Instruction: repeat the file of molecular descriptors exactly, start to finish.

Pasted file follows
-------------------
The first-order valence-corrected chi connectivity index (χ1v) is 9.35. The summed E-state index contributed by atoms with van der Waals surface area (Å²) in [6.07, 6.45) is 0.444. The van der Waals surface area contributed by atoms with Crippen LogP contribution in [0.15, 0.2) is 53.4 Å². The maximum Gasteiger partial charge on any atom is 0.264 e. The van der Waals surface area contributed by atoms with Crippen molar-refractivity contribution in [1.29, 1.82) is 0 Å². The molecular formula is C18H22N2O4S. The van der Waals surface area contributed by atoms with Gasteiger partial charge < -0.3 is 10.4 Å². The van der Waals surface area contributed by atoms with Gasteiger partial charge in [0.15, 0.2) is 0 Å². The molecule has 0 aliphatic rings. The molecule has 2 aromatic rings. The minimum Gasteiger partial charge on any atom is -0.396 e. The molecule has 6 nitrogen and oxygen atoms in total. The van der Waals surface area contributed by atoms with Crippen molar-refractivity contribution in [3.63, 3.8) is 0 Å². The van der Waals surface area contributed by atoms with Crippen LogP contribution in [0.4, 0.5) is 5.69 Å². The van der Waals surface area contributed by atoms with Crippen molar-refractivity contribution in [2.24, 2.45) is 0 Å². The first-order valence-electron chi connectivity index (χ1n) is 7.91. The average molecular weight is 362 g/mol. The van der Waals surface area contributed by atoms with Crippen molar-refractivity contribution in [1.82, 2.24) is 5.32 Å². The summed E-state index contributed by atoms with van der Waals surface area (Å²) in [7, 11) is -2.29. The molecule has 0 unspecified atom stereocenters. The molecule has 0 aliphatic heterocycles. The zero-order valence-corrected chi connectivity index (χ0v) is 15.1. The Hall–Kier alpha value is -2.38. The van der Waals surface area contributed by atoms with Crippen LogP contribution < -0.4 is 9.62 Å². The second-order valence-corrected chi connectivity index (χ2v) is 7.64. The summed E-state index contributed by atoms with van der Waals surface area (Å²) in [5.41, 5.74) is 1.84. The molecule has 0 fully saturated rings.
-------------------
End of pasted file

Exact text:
The first-order valence-corrected chi connectivity index (χ1v) is 9.35. The summed E-state index contributed by atoms with van der Waals surface area (Å²) in [6.07, 6.45) is 0.444. The van der Waals surface area contributed by atoms with Crippen LogP contribution in [0.15, 0.2) is 53.4 Å². The maximum Gasteiger partial charge on any atom is 0.264 e. The van der Waals surface area contributed by atoms with Crippen molar-refractivity contribution in [1.29, 1.82) is 0 Å². The molecular formula is C18H22N2O4S. The van der Waals surface area contributed by atoms with Gasteiger partial charge < -0.3 is 10.4 Å². The van der Waals surface area contributed by atoms with Gasteiger partial charge in [0.15, 0.2) is 0 Å². The molecule has 0 aliphatic rings. The molecule has 2 aromatic rings. The minimum Gasteiger partial charge on any atom is -0.396 e. The molecule has 6 nitrogen and oxygen atoms in total. The van der Waals surface area contributed by atoms with Crippen molar-refractivity contribution in [3.63, 3.8) is 0 Å². The van der Waals surface area contributed by atoms with Crippen LogP contribution in [0.4, 0.5) is 5.69 Å². The van der Waals surface area contributed by atoms with Crippen molar-refractivity contribution in [2.24, 2.45) is 0 Å². The first-order valence-electron chi connectivity index (χ1n) is 7.91. The average molecular weight is 362 g/mol. The van der Waals surface area contributed by atoms with Crippen molar-refractivity contribution in [1.82, 2.24) is 5.32 Å². The summed E-state index contributed by atoms with van der Waals surface area (Å²) in [7, 11) is -2.29. The molecule has 0 unspecified atom stereocenters. The molecule has 0 aliphatic heterocycles. The zero-order valence-corrected chi connectivity index (χ0v) is 15.1. The Hall–Kier alpha value is -2.38. The van der Waals surface area contributed by atoms with Crippen LogP contribution < -0.4 is 9.62 Å². The second-order valence-corrected chi connectivity index (χ2v) is 7.64. The summed E-state index contributed by atoms with van der Waals surface area (Å²) in [5.41, 5.74) is 1.84. The molecule has 0 fully saturated rings.